Complex Geometry: Emerging Parametric Design In Latin America
GUADALAJARA, MEXICO - Complex Geometry, founded in 2011, is an upcoming generative design platform that focuses on algorithmic art and digital processes to research, experiment, and develop new trends in architecture and art. We interviewed the core team of Leonardo Nuevo Arenas, CEO and Founder and José Eduardo Sánchez, Partner and Chief Design Manager (as seen in photo 1).
thalo: How would you define parametric art and design?
Leo & Eduardo: Parametric art and design is a different way of approaching each discipline, in the way that you define the relationship that exists between the different parts in a composition. In other words, you develop a process from which several design opportunities can be quickly evaluated and the concept you are working on can be completely explored (as seen in photos 2 - 3).
th: What are the implications of parametric art for industrial design? How is that different for architectural design?
Leo & Eduardo: I think is the next step in conceptualization, for both architectural and industrial design. These processes are more likely to be found in architectural design than in product design, I believe this is because in general the rationalization of a design process in architecture is a lot easier, than in product design. Especially when you are dealing with skins and patterns as an aesthetic input in architecture. Parametric implementation on a design product generally requires a more thorough analysis and complex geometrical relations.
th: What inspired you to establish Complex Geometry and what are some of its main purposes?
Leo & Eduardo: I founded Complex Geometry as an attempt to create a platform that could help in the diffusion of new methodology and technology through open talks and workshops in universities and design studios.
After a few months, I invited José Eduardo Sánchez to be part of the project. Since then it has evolved into a design studio based on research, experimentation and conceptualization around computational systems and digital fabrication schemes applied to the development of design goods and architectural elements.
The courses we offer are practical and focused in providing constant support for the student at all times. They also allow them to resolve and design project logics on their own. The learning pace is customized for each student. In our every day practice we work with 2 tools mainly: Rhinoceros 3d and Grasshopper. We try to cover not only the technical part about the software use but the theorical concepts behind these design methodologies as well. For the upcoming workshops we will implement a Rhino Plug-in that focuses on organic modeling and Class A surfacing (as seen in photos 3 - 4).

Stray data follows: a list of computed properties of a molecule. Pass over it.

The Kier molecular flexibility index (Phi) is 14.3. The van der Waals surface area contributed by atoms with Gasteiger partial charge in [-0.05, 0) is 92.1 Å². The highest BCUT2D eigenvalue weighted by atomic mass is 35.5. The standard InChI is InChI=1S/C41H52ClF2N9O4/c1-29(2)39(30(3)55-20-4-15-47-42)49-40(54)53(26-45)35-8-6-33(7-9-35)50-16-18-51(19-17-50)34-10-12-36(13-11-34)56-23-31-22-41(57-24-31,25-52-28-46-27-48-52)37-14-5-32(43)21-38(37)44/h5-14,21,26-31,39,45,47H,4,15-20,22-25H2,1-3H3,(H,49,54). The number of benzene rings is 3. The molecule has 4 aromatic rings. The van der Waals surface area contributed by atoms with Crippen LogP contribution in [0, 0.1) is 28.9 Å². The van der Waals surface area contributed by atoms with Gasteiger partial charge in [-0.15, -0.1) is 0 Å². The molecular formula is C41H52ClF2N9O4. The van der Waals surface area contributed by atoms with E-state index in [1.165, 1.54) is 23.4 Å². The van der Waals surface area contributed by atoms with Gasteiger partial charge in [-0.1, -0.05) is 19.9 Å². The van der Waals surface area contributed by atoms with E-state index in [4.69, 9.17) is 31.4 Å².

th: Tell us about the parametric design scene in Mexico. What traditions influenced its development and in your opinion, is a unique and distinctively Mexican or Latin American aesthetic movement underway?
Leo & Eduardo Unfortunately the parametric scene in Mexico is virtually inexistent. However different design collectives are emerging with two things in mind: design quality and design identity. The latter is incredibly important, because design names are increasingly appearing in unexpected places in the world. We don’t see parametric design as a new style, instead we think about it as a tool that can expand the possibilities for the designer and make the whole design process more efficient. This combined with Latin American cultural heritage is leading to a new boom in design production.
th What are some collaborations that you would like to see happen in the future?
Leo & Eduardo Definitely resource support, this one of the biggest obstacles we face with design in general in places like México, the design value is often undermined and its potential unknown, for these reasons financial support is very difficult to get for designers in México. Collaboration between major companies and designers would be incredible, and it could really boost social and economic development, as well as design innovation.
th What is your favorite flavor of ice cream?
Leo: There's this fruit in Mexico called Jiotilla, it’s endemic and from some kind of cactus that is found in Tehuacan, the town where I’m from. They make Jiotilla ice cream from the fruit and I just love it!
Eduardo : Dark Chocolate with Almonds
All photos courtesy of Complex Geometry